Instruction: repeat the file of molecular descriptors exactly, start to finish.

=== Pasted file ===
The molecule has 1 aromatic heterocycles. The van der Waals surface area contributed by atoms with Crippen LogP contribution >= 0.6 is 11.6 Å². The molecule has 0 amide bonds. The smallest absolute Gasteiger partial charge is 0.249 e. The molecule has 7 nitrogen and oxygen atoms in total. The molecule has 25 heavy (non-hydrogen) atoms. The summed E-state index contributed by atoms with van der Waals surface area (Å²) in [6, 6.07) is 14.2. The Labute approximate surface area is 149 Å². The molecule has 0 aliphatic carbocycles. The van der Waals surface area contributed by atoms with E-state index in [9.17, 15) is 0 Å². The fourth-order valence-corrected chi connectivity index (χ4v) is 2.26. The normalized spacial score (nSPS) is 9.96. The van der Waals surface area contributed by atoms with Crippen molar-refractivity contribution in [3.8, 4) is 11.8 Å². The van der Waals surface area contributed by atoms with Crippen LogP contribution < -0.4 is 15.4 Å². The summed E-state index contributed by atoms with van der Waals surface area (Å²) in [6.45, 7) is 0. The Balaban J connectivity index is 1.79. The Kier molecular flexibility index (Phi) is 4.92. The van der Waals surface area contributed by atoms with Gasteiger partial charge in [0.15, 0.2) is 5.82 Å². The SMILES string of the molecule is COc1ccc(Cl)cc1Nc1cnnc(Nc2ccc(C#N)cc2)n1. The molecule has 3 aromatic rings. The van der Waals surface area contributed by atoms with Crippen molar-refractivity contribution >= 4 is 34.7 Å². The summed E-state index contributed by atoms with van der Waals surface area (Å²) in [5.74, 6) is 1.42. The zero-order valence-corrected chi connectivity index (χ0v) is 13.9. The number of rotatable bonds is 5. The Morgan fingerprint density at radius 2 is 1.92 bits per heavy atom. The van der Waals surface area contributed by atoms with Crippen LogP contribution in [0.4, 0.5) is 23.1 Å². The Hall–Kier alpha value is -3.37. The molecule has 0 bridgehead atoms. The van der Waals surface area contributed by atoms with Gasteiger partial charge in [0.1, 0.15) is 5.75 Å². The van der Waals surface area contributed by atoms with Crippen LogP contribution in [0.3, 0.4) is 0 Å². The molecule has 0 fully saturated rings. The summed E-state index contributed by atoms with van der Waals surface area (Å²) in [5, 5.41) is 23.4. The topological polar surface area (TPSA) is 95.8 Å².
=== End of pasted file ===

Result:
The molecule has 1 aromatic heterocycles. The van der Waals surface area contributed by atoms with Crippen LogP contribution >= 0.6 is 11.6 Å². The molecule has 0 amide bonds. The smallest absolute Gasteiger partial charge is 0.249 e. The molecule has 7 nitrogen and oxygen atoms in total. The molecule has 25 heavy (non-hydrogen) atoms. The summed E-state index contributed by atoms with van der Waals surface area (Å²) in [6, 6.07) is 14.2. The Labute approximate surface area is 149 Å². The molecule has 0 aliphatic carbocycles. The van der Waals surface area contributed by atoms with E-state index in [9.17, 15) is 0 Å². The fourth-order valence-corrected chi connectivity index (χ4v) is 2.26. The normalized spacial score (nSPS) is 9.96. The van der Waals surface area contributed by atoms with Crippen molar-refractivity contribution in [3.8, 4) is 11.8 Å². The van der Waals surface area contributed by atoms with Crippen LogP contribution < -0.4 is 15.4 Å². The summed E-state index contributed by atoms with van der Waals surface area (Å²) in [6.45, 7) is 0. The Balaban J connectivity index is 1.79. The Kier molecular flexibility index (Phi) is 4.92. The van der Waals surface area contributed by atoms with Gasteiger partial charge in [0.15, 0.2) is 5.82 Å². The SMILES string of the molecule is COc1ccc(Cl)cc1Nc1cnnc(Nc2ccc(C#N)cc2)n1. The molecule has 3 aromatic rings. The van der Waals surface area contributed by atoms with Crippen molar-refractivity contribution >= 4 is 34.7 Å². The summed E-state index contributed by atoms with van der Waals surface area (Å²) in [5.74, 6) is 1.42. The zero-order valence-corrected chi connectivity index (χ0v) is 13.9. The number of rotatable bonds is 5. The Morgan fingerprint density at radius 2 is 1.92 bits per heavy atom. The van der Waals surface area contributed by atoms with Crippen LogP contribution in [0.4, 0.5) is 23.1 Å². The Hall–Kier alpha value is -3.37. The molecule has 0 bridgehead atoms. The van der Waals surface area contributed by atoms with Gasteiger partial charge in [0.1, 0.15) is 5.75 Å². The van der Waals surface area contributed by atoms with Crippen LogP contribution in [0.3, 0.4) is 0 Å². The molecule has 0 fully saturated rings. The summed E-state index contributed by atoms with van der Waals surface area (Å²) in [5, 5.41) is 23.4. The topological polar surface area (TPSA) is 95.8 Å².